Thursday, July 2, 2009


It's been a busy week, and it isn't over yet. Along with everything else going on, we've had an encounter with Swine Flu (everyone's fine now).

The reason I mention this is to tell that I was very impressed by the way the authorities are organized. Everyone involved knew exactly what was supposed to happen and by whom, and what wasn't supposed to happen. The procedures were clear and concise, there were leaflets with explanations, there was a no-nonsense approach with a seriousness about directives which is almost anti-Israeli. Can you imagine a situation where Israelis all do what they're told? Where they even accept who gets to do the telling? Where the tellers have their message honed?

Apparently if everyone knows what they're doing, it's simply a nasty flu, not a threat to humanity. So we seem to have decided to make it be that way.


Anonymous said...

I hope all in your life get well very soon.

Anonymous said...

very very glad you were well taken care of ...

as to the broader picture, do you remember how "everybody" (smart-aleck journalists) has been moaning about much-ado-about-nothing? At least in Germany there was quite a number of them who wanted to make a fast buck with that line of reasoning -
seems the much maligned "panic" was good for preparing the system for implementing an effective procedure (as Anne Applebaum pointed out in WaPo) - hope the medics got their procedures established everywhere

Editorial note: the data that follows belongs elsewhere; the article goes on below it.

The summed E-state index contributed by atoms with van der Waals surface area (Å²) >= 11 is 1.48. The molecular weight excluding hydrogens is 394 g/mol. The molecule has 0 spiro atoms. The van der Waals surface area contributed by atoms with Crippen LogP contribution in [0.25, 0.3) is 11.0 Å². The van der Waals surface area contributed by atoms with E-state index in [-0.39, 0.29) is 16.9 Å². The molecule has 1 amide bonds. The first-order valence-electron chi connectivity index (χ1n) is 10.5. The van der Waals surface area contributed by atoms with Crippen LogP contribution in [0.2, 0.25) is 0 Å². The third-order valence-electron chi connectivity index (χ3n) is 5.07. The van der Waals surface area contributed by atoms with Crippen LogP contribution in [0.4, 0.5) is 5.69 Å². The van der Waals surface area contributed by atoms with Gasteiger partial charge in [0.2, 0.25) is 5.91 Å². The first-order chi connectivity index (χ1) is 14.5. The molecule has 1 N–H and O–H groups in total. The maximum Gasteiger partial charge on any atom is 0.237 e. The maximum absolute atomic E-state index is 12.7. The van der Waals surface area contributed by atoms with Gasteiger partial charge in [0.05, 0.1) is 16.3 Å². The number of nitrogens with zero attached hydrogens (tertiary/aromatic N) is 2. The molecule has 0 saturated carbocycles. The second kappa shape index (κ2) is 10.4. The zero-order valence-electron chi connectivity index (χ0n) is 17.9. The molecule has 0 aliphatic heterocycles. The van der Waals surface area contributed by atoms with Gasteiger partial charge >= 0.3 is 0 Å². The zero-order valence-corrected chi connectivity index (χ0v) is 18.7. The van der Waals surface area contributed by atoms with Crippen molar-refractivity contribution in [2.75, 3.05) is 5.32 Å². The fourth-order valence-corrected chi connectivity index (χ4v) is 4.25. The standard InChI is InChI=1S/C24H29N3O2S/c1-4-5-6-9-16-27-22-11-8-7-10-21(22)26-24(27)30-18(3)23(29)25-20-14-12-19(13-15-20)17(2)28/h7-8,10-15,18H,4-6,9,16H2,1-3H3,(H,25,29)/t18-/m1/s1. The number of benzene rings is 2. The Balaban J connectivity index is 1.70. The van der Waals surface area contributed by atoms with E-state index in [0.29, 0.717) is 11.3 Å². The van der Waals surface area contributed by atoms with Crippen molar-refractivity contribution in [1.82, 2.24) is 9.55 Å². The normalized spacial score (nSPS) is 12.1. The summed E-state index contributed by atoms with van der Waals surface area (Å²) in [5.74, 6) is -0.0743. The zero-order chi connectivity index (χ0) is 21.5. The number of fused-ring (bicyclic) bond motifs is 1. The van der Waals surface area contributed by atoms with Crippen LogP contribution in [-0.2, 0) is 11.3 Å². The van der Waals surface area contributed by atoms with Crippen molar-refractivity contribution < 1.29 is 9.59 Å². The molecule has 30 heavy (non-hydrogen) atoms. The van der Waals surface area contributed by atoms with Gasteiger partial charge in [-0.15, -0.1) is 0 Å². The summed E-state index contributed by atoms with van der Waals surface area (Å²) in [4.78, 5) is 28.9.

Anonymous said...

Refuah shleima to everyone.

If you don't have enough to do, I am hoping you will comment on the US offensive against the Taliban in Helmand province in Afghanistan. Because of you, I have become far more conscious of how civilian casualties (formerly know as "collateral damage" - I am so glad that term seems to have gone out of use!)from US offensives are discussed here in the states.

Robert Burns in WaPo on 13 June reports on Gen. McChrystal taking charge in Afghanistan and the need to reduce civilian casualites caused by air strikes on Taliban targets engaging from civilian areas.

"Gates emphasized the imperative of avoiding civilian casualties, calling the deaths "one of our greatest strategic vulnerabilities." "

A "strategic vulnerability" not a "moral dilemma."

This radio program (The Takeaway on NPR broadcast 3 July) has a report on the Helmand offensive.

About 9 min. you can hear ABC correspondent Gretchen Peters refer to the civilian deaths to air strikes as "a public relations disaster."